Did I understand correctly that the magistrate received a copy of Plaintiff's Response but the attorney appearing on behalf of Plaintiff had not received an official copy of the Response and requested a continuance? 

Can you check your rules to see if you can file a motion for leave to file a written Reply to Plaintiff's Response to your MTC? MikeB35's threads and other Ohio threads have examples. It might be one way for you to demonstrate to the magistrate that you aren't pulling things off of the internet.

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16 hours ago, Brotherskeeper said:

Unless I missed it, we haven't seen your motion to compel. Is it properly done according to your Ohio court rules? 

Attaching here. I can poke holes in it for sure. I feel like I hurried up and filed and should have put it out there for review. To help, here is Rule 14 from the local rule book for Hamilton County regarding Motions and memoranda:

RULE 14. Motions, memoranda and procedure thereon
(A) ALL motions shall be accompanied by a memorandum in support of the motion which shall be a brief statement of the grounds for the same, with citations of authorities relied upon, and (except in the case of an ex parte motion) proof of service in accordance with Civil Rule 5. All memoranda filed with a motion or in response thereto shall include page and document references for all factual assertions. (Amendment effective April 15, 1993)
(B) Any memorandum contra to said motion shall be served upon movant's trial attorney within ten days from the date the memorandum in support of the motion and proof of service thereof, was served. Failure to serve and file a memorandum contra may be cause for the Court to grant the motion as served and filed. A reply memorandum may be served and filed within seven days of the service of the memorandum contra. The time periods set forth in this Paragraph B may be extended by the Court, for good cause shown, upon application therefor:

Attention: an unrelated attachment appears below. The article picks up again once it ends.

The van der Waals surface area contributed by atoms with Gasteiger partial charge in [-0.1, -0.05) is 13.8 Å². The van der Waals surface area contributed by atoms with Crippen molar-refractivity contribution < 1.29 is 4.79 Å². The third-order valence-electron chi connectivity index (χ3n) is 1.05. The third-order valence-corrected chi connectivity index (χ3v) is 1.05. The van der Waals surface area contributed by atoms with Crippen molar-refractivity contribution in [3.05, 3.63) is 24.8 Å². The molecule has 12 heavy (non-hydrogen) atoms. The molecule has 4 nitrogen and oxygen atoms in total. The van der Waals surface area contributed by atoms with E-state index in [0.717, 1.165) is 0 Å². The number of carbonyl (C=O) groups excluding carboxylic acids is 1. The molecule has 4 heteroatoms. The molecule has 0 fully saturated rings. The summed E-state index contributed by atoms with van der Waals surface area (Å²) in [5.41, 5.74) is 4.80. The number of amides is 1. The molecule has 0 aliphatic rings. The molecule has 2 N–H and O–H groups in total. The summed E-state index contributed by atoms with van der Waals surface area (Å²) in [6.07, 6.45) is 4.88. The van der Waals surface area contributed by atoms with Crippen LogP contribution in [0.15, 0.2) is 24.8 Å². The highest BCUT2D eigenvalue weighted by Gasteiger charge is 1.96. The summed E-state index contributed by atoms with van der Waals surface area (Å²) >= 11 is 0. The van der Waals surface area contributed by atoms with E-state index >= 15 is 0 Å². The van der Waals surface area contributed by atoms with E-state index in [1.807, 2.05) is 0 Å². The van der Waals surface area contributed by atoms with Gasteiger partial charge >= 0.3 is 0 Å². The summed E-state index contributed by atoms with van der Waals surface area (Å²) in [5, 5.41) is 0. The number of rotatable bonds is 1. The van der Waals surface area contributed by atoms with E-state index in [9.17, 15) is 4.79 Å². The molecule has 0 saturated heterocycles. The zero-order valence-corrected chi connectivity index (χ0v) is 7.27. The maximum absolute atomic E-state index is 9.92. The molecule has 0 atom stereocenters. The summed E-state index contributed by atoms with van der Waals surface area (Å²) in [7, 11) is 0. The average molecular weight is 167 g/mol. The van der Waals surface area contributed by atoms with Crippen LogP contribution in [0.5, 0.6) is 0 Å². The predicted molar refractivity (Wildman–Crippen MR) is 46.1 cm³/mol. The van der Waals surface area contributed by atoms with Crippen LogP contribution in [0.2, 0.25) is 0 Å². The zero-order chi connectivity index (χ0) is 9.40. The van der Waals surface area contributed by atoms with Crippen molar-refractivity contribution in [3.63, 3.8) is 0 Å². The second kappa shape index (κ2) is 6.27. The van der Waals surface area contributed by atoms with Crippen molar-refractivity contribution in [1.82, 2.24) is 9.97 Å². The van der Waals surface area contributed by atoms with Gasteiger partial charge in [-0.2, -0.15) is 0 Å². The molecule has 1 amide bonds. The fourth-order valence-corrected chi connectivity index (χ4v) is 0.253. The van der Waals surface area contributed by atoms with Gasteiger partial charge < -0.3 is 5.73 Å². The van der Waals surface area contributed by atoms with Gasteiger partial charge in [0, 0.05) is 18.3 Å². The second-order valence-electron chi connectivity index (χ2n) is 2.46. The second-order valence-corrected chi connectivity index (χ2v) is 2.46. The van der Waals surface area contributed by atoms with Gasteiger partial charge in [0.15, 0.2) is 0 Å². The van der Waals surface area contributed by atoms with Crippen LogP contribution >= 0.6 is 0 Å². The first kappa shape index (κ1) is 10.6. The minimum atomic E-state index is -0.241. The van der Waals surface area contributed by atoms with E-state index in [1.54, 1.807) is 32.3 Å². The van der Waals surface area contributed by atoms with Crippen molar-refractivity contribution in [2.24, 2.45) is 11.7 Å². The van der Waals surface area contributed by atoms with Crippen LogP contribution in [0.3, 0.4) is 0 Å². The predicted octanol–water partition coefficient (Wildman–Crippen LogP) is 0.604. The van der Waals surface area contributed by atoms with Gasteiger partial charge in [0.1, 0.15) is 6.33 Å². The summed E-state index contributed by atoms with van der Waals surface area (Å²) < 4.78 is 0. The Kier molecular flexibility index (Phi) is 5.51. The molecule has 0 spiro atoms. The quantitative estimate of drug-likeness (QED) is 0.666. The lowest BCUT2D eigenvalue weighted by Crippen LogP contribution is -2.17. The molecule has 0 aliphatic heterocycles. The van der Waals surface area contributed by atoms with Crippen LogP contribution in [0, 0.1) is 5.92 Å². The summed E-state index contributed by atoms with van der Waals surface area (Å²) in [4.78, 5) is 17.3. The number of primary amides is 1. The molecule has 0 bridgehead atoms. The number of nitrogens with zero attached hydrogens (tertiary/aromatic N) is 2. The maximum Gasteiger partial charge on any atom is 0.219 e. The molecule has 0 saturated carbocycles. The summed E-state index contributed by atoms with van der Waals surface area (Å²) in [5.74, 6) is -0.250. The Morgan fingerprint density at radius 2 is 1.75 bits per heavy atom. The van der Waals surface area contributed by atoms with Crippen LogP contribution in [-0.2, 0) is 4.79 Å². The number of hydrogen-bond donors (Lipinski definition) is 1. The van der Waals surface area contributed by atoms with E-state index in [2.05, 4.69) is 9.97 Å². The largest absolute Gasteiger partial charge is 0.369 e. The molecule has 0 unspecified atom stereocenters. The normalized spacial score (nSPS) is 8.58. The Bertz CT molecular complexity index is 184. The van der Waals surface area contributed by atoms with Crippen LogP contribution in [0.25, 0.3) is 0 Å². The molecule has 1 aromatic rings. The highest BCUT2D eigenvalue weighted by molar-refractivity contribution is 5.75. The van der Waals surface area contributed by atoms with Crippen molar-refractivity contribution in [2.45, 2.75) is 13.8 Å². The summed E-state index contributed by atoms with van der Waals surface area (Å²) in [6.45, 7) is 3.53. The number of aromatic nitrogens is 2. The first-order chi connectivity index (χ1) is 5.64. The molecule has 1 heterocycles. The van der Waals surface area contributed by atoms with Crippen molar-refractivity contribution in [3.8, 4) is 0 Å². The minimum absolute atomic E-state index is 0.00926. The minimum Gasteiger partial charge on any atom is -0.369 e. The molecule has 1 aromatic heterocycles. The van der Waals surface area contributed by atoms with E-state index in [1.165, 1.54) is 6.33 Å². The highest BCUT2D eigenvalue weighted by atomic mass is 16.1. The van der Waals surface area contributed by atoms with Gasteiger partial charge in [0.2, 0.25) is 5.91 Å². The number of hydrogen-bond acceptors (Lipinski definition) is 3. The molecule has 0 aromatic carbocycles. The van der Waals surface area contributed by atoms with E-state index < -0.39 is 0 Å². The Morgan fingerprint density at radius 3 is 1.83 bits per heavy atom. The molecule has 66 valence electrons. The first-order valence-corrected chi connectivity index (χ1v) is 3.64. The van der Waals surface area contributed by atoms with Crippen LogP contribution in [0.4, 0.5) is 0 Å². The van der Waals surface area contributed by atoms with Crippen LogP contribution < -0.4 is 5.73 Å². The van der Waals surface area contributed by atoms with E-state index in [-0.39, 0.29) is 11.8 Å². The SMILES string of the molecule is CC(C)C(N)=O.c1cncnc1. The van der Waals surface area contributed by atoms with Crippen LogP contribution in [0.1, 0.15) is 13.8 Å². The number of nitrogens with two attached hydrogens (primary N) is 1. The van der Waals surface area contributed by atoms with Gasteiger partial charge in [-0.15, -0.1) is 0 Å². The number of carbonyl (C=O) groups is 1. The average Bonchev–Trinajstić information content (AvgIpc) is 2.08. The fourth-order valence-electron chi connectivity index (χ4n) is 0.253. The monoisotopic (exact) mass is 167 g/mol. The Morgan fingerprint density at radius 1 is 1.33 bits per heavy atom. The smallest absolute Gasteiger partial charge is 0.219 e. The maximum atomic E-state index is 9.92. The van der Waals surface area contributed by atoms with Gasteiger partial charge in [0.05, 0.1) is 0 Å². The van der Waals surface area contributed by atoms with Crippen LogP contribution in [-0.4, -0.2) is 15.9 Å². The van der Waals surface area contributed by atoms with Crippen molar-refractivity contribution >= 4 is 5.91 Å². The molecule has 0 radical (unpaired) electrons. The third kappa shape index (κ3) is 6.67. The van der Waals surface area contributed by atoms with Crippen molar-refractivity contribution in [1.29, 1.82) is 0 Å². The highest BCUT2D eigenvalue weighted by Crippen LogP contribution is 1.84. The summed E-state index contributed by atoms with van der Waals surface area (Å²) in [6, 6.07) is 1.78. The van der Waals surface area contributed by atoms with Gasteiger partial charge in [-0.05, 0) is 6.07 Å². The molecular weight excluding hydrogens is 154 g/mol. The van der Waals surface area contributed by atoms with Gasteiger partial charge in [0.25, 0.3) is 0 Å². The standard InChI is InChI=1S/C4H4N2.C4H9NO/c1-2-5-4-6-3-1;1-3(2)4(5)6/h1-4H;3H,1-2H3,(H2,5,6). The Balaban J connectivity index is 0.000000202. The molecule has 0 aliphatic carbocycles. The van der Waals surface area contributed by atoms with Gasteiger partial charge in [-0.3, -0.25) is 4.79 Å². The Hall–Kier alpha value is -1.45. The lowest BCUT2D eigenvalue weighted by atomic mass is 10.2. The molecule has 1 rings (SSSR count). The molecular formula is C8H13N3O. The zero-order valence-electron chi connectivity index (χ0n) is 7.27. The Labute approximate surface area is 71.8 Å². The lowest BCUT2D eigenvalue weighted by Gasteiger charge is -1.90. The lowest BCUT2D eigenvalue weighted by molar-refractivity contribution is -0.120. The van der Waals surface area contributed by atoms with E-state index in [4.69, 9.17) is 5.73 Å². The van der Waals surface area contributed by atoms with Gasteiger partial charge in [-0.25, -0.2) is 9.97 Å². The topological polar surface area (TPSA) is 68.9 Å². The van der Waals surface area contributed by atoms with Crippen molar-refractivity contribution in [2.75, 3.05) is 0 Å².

(C) 1. No motions in civil cases, will be set for oral argument unless:
a) a written request is made therefor by the moving party, or any other party, which request shall be noted conspicuously in the writing, or
b) the Court directs the Assignment Commissioner to set such motion for oral argument.
2. Upon receipt of such request from counsel, and at such counsel's direction, the trial judge may make whatever disposition the judge feels is proper or may set the matter for oral argument.
3. Any party who may be adversely affected by such motion may file a memorandum opposing same and, if deemed necessary, the court may permit the filing of additional memoranda by any interested party.
4. If no request for oral argument is made by any interested party within ten days after the filing of such motion, the motion shall be considered by the assigned judge for decision.
5. Memoranda opposing any such motion shall be filed before the same is transmitted to the Court for decision. Leave shall be required for filing such memoranda after the motion has been transmitted to the Court.
6. If a decision on such motion has not been made within thirty days after transmittal thereof to the Court, any interested party may request the judge to set the case for decision on motion, who shall notify all counsel of record of such setting.